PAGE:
“We’ve been overwhelmed by the support of Gus and the Tecknuovo team this year. After a very challenging 2020, it’s heartening to see our partnership formalised and built upon, and our forthcoming collaboration will make a huge difference to the children which War Child supports. We’re so excited to see what comes out of this long-term relationship, and we’re honoured to continue to work so closely with the Tecknuovo team."
For more information, please contact:
Kat Paines Head of Marketing and Community Tecknuovo firstname.lastname@example.org
Image provided by War Child UK.
An expert perspective with Luca Mezzalira
Following on from last months event, we were joined by Luca Mezzalira, VP of Architecture at DAZN, for our November Ask Me Anything event. The event took place over on our Teck Camp community Slack channel. At DAZN—a cloud-based sports video platform that offers content to a sizeable user base – Luca administers various OTT-centric issues involving governance, scalability and resilience. During his time at DAZN, he has gained accolades for revolutionising the scalability of frontend architectures with micro-frontends, increasing the efficiency of workflows, and delivering quality in products. His colleagues know him as an excellent communicator who believes in using an interactive approach for understanding and solving problems of varied scopes.
We were excited to have Luca join us for the evening and picked his brain on topics ranging from advice on how to prevent microservices and APIs from sprawling, the future of AI and Machine Learning, career and industry highlights, top tips on public speaking, and much more. We’ve put together this article to give an overview of the evening. Remember that you can view the entire transcript of the evening over on the Teck Camp Slack in the #ask-me-anything channel.
Microservices and APIs
It’s very easy for microservices and APIs to get out of control and you can find yourself with 100s of microservices all doing the same thing if you aren’t careful.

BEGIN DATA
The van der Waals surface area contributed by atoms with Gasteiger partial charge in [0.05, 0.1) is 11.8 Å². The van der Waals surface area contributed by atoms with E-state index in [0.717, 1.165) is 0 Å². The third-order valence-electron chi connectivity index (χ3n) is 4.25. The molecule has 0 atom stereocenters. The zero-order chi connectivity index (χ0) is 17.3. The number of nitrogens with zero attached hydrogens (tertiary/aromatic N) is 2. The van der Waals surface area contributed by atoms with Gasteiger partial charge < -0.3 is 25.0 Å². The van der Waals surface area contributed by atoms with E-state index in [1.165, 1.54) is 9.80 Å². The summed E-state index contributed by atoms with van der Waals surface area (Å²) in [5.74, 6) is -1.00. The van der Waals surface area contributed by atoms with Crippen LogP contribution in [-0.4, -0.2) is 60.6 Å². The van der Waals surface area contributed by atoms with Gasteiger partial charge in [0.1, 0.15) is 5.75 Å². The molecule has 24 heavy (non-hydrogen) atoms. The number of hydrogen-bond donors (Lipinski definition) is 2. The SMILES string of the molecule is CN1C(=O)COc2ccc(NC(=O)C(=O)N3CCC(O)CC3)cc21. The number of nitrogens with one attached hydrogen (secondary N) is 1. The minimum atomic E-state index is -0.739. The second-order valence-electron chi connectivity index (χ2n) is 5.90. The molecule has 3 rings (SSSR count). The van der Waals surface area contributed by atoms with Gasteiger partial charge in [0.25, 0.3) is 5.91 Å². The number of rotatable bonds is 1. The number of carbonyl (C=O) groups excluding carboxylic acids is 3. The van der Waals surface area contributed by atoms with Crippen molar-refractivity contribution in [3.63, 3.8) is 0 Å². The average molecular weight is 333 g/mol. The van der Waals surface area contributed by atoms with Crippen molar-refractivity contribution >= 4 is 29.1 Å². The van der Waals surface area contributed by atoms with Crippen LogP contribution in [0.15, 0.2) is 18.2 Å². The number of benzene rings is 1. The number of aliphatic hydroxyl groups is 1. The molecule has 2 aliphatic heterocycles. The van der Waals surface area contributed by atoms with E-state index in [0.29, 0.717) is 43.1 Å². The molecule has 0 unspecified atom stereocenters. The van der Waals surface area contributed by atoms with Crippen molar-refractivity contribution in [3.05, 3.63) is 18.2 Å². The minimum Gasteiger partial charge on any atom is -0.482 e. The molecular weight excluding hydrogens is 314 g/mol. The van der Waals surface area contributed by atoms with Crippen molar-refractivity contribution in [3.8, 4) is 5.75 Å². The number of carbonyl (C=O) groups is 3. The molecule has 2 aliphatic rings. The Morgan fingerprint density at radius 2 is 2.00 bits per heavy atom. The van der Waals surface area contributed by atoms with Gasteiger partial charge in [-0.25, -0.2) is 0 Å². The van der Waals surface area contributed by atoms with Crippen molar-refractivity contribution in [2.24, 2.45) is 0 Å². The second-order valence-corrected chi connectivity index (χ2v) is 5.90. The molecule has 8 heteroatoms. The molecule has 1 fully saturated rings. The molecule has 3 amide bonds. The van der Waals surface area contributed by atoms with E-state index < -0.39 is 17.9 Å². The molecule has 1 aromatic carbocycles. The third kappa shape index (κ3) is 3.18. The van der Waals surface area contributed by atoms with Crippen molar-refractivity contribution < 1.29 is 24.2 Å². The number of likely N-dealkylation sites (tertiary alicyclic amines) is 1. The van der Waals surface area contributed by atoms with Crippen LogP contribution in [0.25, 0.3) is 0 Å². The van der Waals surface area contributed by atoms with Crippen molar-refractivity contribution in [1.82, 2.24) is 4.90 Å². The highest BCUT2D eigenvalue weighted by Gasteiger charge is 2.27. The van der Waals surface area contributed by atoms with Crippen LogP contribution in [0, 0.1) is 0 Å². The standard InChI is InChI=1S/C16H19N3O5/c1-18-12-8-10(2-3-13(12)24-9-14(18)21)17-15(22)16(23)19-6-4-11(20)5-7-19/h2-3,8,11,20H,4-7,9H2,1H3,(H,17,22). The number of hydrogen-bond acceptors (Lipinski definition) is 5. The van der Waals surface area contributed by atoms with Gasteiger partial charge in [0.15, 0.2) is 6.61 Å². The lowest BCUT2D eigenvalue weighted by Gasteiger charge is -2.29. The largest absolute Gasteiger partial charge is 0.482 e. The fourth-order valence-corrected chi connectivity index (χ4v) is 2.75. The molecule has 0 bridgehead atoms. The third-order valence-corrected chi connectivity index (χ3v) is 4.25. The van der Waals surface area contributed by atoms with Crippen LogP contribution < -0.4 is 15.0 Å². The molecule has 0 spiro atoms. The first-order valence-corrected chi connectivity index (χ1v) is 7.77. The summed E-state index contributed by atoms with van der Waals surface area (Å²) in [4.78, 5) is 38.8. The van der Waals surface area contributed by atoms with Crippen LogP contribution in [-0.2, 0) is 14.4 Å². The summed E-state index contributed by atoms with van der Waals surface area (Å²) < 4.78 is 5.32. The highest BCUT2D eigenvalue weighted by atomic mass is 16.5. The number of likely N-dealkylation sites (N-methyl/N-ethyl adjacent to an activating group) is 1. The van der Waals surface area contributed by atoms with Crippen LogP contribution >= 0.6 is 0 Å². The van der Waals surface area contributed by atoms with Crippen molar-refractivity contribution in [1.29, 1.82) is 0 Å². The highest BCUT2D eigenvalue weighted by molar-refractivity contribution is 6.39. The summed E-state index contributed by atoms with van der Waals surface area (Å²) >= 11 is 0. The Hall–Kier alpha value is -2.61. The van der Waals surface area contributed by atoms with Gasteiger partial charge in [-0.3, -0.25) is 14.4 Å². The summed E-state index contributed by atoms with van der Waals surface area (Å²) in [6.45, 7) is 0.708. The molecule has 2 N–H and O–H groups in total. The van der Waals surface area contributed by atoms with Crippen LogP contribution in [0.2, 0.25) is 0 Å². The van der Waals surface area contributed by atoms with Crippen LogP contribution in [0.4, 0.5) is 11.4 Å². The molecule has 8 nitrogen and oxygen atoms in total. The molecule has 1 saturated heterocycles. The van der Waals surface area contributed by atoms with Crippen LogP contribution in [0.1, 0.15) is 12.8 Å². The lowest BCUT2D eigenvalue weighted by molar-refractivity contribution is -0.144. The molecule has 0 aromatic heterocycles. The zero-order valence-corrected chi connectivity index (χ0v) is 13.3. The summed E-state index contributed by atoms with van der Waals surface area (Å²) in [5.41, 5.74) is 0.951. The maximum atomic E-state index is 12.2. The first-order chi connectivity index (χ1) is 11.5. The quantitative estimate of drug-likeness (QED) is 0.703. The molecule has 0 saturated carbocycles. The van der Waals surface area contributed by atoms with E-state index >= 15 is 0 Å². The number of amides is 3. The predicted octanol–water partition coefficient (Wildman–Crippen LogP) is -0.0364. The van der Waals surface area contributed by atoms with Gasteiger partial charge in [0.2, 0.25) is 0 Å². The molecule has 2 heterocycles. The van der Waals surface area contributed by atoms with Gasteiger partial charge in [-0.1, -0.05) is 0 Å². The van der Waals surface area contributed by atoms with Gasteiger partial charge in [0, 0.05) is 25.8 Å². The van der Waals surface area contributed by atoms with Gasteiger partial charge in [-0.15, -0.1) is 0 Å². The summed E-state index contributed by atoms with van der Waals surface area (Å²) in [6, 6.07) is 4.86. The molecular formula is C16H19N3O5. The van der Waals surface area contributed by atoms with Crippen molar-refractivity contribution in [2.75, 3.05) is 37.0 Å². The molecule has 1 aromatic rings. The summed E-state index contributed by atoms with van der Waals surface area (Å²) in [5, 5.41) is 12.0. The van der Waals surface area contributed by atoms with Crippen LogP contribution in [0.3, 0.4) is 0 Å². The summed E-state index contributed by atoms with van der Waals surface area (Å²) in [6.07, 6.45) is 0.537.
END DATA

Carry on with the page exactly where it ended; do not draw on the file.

“To prevent this sprawl, you usually start with a plan that should be detailed enough for writing the first microservice. During the transition period towards this architecture, you will realise there are tools to build, wrong assumption made and sometimes code duplicated that can be abstracted in libraries. It’s part of the journey and depends what you are optimising for.”
Luca stressed the main challenge is in finding the right trade off and understanding why you are embracing the architecture. Once you know the why, this can guide you when making decisions.
The future of AI and Machine Learning
On looking to the future of machine learning and artificial intelligence, Luca saw the main challenge for the two technologies being the ability to make them accessible for a broader audience, not only the non-techies but also techies as well.
“They need to unwind the intrinsic complexity behind the practice, hide it for the masses and providing access to it for the experts.”
“I hope AI and ML would allow to enhance our day to day providing better and more accurate / relevant information for all of us. They will probably replace certain jobs, but I think their advent in the society will help in many ways. From pharmaceutic to entertainment industries, everyone will benefit for the evolution of these technologies.”
Having worked in the tech industry since 2014, with his expertise predominately in the solution architecture field, Luca has had an impressive career history across a number of different industries. Trying to pin down his favourite might be tricky, but he thoroughly enjoys his time in the media industry.
“We are in the middle of a transformation moving from cable providers to streaming and I don’t believe many people are lucky enough to see a profound change like this one in their own career.